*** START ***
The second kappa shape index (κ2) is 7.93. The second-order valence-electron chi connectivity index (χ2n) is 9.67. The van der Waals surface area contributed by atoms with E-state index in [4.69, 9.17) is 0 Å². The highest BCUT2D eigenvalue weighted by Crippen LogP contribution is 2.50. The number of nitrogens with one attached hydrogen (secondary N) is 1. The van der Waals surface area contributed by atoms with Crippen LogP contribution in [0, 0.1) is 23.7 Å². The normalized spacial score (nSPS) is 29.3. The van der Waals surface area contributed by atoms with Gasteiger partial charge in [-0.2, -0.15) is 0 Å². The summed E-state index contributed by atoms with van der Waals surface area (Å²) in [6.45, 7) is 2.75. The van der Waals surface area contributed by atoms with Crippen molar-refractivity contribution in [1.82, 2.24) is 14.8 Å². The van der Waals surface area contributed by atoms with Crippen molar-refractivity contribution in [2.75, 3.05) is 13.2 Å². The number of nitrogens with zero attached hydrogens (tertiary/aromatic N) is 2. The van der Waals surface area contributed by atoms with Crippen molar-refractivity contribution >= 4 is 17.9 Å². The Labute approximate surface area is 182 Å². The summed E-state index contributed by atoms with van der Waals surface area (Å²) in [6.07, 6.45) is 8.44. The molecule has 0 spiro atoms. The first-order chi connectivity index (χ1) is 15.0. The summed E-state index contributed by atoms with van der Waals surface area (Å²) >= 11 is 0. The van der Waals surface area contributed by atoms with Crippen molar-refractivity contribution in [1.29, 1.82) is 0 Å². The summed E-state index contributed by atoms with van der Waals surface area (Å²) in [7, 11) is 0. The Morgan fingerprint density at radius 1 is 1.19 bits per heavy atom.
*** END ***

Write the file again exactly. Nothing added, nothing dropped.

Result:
The second kappa shape index (κ2) is 7.93. The second-order valence-electron chi connectivity index (χ2n) is 9.67. The van der Waals surface area contributed by atoms with E-state index in [4.69, 9.17) is 0 Å². The highest BCUT2D eigenvalue weighted by Crippen LogP contribution is 2.50. The number of nitrogens with one attached hydrogen (secondary N) is 1. The van der Waals surface area contributed by atoms with Crippen LogP contribution in [0, 0.1) is 23.7 Å². The normalized spacial score (nSPS) is 29.3. The van der Waals surface area contributed by atoms with Gasteiger partial charge in [-0.2, -0.15) is 0 Å². The summed E-state index contributed by atoms with van der Waals surface area (Å²) in [6.45, 7) is 2.75. The van der Waals surface area contributed by atoms with Crippen molar-refractivity contribution in [1.82, 2.24) is 14.8 Å². The van der Waals surface area contributed by atoms with Crippen molar-refractivity contribution in [2.75, 3.05) is 13.2 Å². The number of nitrogens with zero attached hydrogens (tertiary/aromatic N) is 2. The van der Waals surface area contributed by atoms with Crippen molar-refractivity contribution >= 4 is 17.9 Å². The Labute approximate surface area is 182 Å². The summed E-state index contributed by atoms with van der Waals surface area (Å²) in [6.07, 6.45) is 8.44. The molecule has 0 spiro atoms. The first-order chi connectivity index (χ1) is 15.0. The summed E-state index contributed by atoms with van der Waals surface area (Å²) >= 11 is 0. The van der Waals surface area contributed by atoms with Crippen molar-refractivity contribution in [1.29, 1.82) is 0 Å². The summed E-state index contributed by atoms with van der Waals surface area (Å²) in [7, 11) is 0. The Morgan fingerprint density at radius 1 is 1.19 bits per heavy atom.